The book tells the heart-wrenching stories of teenagers from religious families and congregations and the sheer hell they go through because of their sexual orientation:
Jarrod Parker woke up one morning at Boy Scout camp (having apparently been drugged the night before) with the word "faggot" written across his forehead, "a picture of a penis at the corner of my mouth," and further obscenities and drawings scrawled over his chest and back. Jorge Valencia, who works at a teen crisis and suicide prevention hotline, recalls getting calls from youths whose parents had told them, "I would rather have a dead son than a gay son." Rodney Powell, a black homosexual who marched during the civil rights movement, says: "I suffered more fear and numbing anxiety from my 'secret' as a teenager than I did from racism and segregation."
Two of the stories are told by the parents of young adult children who died. Mary Lou Wallner lost her 29-year-old daughter Anna to suicide. Wallner was estranged from her daughter because of her inability to come to terms with her daughter's sexuality. She writes that the last communication she had from her daughter was a letter telling her that "I was her mother only in a biological way, that I had done colossal damage to her soul with my shaming words, and that she did not want to, and did not have to, forgive me." Wallner decided to "respect Anna's wishes and give her the space she was asking for." The next communication she received was the news that Anna was dead.
"What do I wish I'd done? What would I do now? Grab my toothpaste, credit card and car keys, jump in the car, drive to where she lives and tell her I love her no matter what. I did not do that, and now I never can." Wallner and her husband now run an organization whose goal is to reunite parents with their gay children.
Elke Kennedy was awakened at 4:30 one morning in May 2007 with a call from a South Carolina hospital, where her 20-year-old son Sean had been brought. "When I finally got to see my son, my knees buckled. He was lying flat on his back, stitches on his upper lip, blood on his hair and neck, hooked up to a respirator. As I stood there holding his hand, he felt so cold. I wanted to hug him, to keep him warm. I kissed him, telling him I was there and that I loved him so much and to please wake up. I remember praying. A doctor came in and explained that the tests had revealed Sean had severe brain damage and his injuries were not survivable."
What had happened to Sean? "As he was leaving a bar, a man named Stephen Moller got out of the car and called Sean a faggot. Then he punched Sean so hard he broke Sean's facial bones and separated his brain from his brain stem. Sean fell backward onto the pavement, and his brain ricocheted in his head."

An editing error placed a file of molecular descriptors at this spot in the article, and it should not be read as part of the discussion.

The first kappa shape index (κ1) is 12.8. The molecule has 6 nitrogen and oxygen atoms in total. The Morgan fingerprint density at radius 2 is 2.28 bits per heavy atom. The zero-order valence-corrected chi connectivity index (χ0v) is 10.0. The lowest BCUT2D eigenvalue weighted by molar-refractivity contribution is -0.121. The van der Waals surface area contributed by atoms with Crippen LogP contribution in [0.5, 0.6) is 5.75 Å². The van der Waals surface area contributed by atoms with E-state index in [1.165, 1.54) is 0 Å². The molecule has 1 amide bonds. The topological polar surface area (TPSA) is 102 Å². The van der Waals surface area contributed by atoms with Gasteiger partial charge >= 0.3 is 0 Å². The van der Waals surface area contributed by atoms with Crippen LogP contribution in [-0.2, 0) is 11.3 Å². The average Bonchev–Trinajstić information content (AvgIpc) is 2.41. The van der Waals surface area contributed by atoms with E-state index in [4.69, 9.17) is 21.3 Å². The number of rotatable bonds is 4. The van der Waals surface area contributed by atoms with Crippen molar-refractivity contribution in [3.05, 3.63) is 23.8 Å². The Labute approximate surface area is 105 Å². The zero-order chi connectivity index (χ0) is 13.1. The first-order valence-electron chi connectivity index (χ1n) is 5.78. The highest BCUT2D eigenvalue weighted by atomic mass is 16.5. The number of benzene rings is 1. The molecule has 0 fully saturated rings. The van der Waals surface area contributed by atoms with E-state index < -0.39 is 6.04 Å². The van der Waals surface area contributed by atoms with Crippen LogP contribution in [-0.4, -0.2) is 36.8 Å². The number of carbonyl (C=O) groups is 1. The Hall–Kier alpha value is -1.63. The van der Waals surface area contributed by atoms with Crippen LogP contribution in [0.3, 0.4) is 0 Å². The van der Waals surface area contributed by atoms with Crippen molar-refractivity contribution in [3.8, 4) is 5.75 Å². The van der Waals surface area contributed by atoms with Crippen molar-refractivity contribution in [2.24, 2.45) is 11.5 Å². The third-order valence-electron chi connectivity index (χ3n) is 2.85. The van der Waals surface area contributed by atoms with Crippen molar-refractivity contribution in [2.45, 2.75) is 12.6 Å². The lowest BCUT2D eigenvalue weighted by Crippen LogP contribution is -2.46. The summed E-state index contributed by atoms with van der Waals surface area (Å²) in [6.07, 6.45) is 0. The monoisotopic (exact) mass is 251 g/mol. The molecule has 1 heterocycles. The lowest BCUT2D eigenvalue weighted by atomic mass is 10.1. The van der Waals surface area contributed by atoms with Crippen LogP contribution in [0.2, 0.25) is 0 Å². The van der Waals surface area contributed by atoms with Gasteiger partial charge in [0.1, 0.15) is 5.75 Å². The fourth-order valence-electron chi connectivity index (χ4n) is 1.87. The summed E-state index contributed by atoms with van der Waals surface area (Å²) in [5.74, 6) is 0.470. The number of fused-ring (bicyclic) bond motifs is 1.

Sean died. Moller was convicted only of involuntary manslaughter and was jailed in November 2007. Although his request for early parole was denied in February of this year, he will finish his modest sentence in July.
The book also offers some pretty sobering data as well:
• Suicide is the third-leading cause of death among 15-to-24-year-olds; for every young person who takes his or her own life, 20 more try.
• Gay teens are four times more likely to attempt suicide than their heterosexual peers.
• Forty-five percent of gay men and 20 percent of lesbians surveyed had been victims of verbal and physical assaults in secondary school specifically because of their sexual orientation.
• Gay youth are at higher risk of being kicked out of their homes and turning to life on the streets for survival. They are more likely than their heterosexual peers to start using tobacco, alcohol and illegal drugs at an earlier age.
• Twenty-eight percent of gay students drop out of school—more than three times the national average.
This book really opens Professor Gushee's eyes to the sheer hell that our gay and lesbian children go through. In fact, to the professor's credit, he doesn't shield his Christian brothers and sisters from the cold hard truth about what they have done to these children and young adults in the name of God:
As an evangelical Christian whose career has been spent in the South, I must say I find it scandalous that the most physically and psychologically dangerous place to be (or even appear to be) gay or lesbian in America is in the most religiously conservative families, congregations and regions of this country. Most often these are Christian contexts. Many of the most disturbing stories in this volume come from the Bible Belt. This marks an appalling Christian moral failure.
In contrast to the love and mercy that Jesus exemplified, Christian communities offer young lesbians and gays hate and rejection. Sometimes that rejection is declared directly from the pulpit. But even when church leaders attempt to be more careful, to "hate the sin but love the sinner" (as that hackneyed formulation has it), the love gets lost. Perhaps we need to focus on refining our ability to love; maybe we are not actually capable of compartmentalizing hate.
And a big AMEN and thank you to Professor Gushee from this Seething Momma for closing with this:
Crisis recounts the sad stories of dozens of young people who, like the biblical Esau, cried for a blessing from their parents, friends and churches. All too often they have not received it. All too often they have been left broken, rejected as human beings—at the hands of Christians and in the name of the Bible. Obviously we must extend basic acceptance to gay youths such as these, as well as Christian love.
Moreover, after reading these stories, I feel that Christians have something they need to request from God and from gays and lesbians, and that is forgiveness.